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Institut Médiascopie conducts communication and media studies since 1982.
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European Union and Citizens

Words of Europe: What French people expect from Europe

on September 28, 2009, 14:01
Studies and reports - Médiascopie and Notre Europe
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100 Words of Europe: "peace" remains the value and the main reference of French people with regard to the European Union.


For Notre Europe and Libération, the Institut Médiascopie conducted a survey in France this summer, testing 100 words linked to the European Union. The respondents were asked to place the words on two axes, relating to protectiveness and future importance.

Most of the words tested scored positively. The French rate «peace» as their most fundamental value, one intended as hard insurance against perceived threats - both old («fascism», «fundamentalism», «Chernobyl») and new («terrorism», «illegal immigration», «discrimination», «GMOs», «tax havens»). Threats score less than 5 on a scale rising from 0 («this word threatens me») to 10 («this word protects me»).

The study suggests that the French make 6 major demands of of the Union:

  • Sustainable development

  • Peace and democracy

  • A dual identity: national and European

  • Security

  • Growth

  • Freedom of movement

Finally, the study shows that words referring to the past - relating to the foundations of the European project, political personalities, the founding achievements and objectives of European integration - are rated particularly highly. For example, formulations such as «solidarity between member states» and «federal Europe» score very highly, and Jacques Delors remains a reference in terms of protection. Barack Obama is also seen as a protector (7/10), unlike Vladimir Putin (2.7/10), who is perceived as especially threatening. The French president is a source of slightly more concern than reassurance, scoring 4.8/10. Recently reelected at the head of the Commission, José Manuel Barroso is also judged to be more threatening than protective, as is the case with Gordon Brown.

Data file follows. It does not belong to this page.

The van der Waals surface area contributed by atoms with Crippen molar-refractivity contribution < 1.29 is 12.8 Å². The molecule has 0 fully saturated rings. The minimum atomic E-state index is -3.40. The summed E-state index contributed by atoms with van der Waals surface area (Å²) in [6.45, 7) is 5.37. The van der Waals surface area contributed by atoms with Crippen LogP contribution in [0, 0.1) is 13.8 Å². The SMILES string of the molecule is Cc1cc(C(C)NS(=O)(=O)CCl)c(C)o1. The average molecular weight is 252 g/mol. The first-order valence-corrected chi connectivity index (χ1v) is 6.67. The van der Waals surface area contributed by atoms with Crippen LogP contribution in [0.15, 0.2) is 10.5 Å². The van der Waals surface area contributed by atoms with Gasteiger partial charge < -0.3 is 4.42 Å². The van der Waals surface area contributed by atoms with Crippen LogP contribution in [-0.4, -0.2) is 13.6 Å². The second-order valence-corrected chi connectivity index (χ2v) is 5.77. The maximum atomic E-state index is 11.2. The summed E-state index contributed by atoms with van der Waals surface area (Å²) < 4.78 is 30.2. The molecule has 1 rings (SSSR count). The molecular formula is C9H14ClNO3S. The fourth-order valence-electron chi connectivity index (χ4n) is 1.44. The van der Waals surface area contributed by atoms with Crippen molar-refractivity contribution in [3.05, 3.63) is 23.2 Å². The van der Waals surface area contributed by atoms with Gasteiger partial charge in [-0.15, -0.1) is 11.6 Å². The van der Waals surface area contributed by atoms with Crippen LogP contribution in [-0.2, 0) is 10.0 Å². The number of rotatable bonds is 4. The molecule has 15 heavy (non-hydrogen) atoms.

Hence the following question. Do these findings reveal a refusal to see the world as it is, or rather a French desire not to see the European project stray far from its founding values? As Gaëtane Ricard-Nihoul emphasises in her article «An idea with a history», attachment to the past has one virtue - it provides the keys for thinking about the future.


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